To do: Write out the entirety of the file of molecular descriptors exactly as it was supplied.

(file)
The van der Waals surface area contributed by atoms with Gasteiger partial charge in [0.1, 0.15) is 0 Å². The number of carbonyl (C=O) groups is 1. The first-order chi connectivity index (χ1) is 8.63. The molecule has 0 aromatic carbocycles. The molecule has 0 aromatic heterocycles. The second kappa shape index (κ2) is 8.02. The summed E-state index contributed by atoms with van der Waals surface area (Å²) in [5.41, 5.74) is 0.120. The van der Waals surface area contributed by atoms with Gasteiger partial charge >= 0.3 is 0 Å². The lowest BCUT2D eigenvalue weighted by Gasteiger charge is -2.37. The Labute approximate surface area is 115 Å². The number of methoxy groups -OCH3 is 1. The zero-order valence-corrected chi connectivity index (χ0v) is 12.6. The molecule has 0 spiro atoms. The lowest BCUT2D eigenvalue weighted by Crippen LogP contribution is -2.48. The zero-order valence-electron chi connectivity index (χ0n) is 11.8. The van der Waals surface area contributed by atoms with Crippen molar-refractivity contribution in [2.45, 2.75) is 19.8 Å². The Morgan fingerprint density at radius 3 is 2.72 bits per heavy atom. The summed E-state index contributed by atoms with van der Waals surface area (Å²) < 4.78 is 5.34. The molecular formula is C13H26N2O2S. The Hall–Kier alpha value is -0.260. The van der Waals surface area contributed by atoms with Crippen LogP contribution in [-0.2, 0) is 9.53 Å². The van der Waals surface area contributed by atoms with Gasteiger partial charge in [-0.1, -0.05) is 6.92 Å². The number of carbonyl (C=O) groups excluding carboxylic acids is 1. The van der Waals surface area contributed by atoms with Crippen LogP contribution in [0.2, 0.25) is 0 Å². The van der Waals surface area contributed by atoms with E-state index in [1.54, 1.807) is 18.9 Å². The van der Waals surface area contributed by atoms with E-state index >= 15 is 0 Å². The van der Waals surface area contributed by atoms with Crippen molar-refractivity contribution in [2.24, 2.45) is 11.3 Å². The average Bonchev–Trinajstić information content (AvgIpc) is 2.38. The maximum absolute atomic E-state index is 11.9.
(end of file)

The van der Waals surface area contributed by atoms with Gasteiger partial charge in [0.1, 0.15) is 0 Å². The number of carbonyl (C=O) groups is 1. The first-order chi connectivity index (χ1) is 8.63. The molecule has 0 aromatic carbocycles. The molecule has 0 aromatic heterocycles. The second kappa shape index (κ2) is 8.02. The summed E-state index contributed by atoms with van der Waals surface area (Å²) in [5.41, 5.74) is 0.120. The van der Waals surface area contributed by atoms with Gasteiger partial charge >= 0.3 is 0 Å². The lowest BCUT2D eigenvalue weighted by Gasteiger charge is -2.37. The Labute approximate surface area is 115 Å². The number of methoxy groups -OCH3 is 1. The zero-order valence-corrected chi connectivity index (χ0v) is 12.6. The molecule has 0 spiro atoms. The lowest BCUT2D eigenvalue weighted by Crippen LogP contribution is -2.48. The zero-order valence-electron chi connectivity index (χ0n) is 11.8. The van der Waals surface area contributed by atoms with Crippen molar-refractivity contribution in [2.45, 2.75) is 19.8 Å². The Morgan fingerprint density at radius 3 is 2.72 bits per heavy atom. The summed E-state index contributed by atoms with van der Waals surface area (Å²) < 4.78 is 5.34. The molecular formula is C13H26N2O2S. The Hall–Kier alpha value is -0.260. The van der Waals surface area contributed by atoms with Crippen LogP contribution in [-0.2, 0) is 9.53 Å². The van der Waals surface area contributed by atoms with Gasteiger partial charge in [-0.1, -0.05) is 6.92 Å². The number of carbonyl (C=O) groups excluding carboxylic acids is 1. The van der Waals surface area contributed by atoms with Crippen LogP contribution in [0.2, 0.25) is 0 Å². The van der Waals surface area contributed by atoms with E-state index in [1.54, 1.807) is 18.9 Å². The van der Waals surface area contributed by atoms with E-state index >= 15 is 0 Å². The van der Waals surface area contributed by atoms with Crippen molar-refractivity contribution in [2.24, 2.45) is 11.3 Å². The average Bonchev–Trinajstić information content (AvgIpc) is 2.38. The maximum absolute atomic E-state index is 11.9.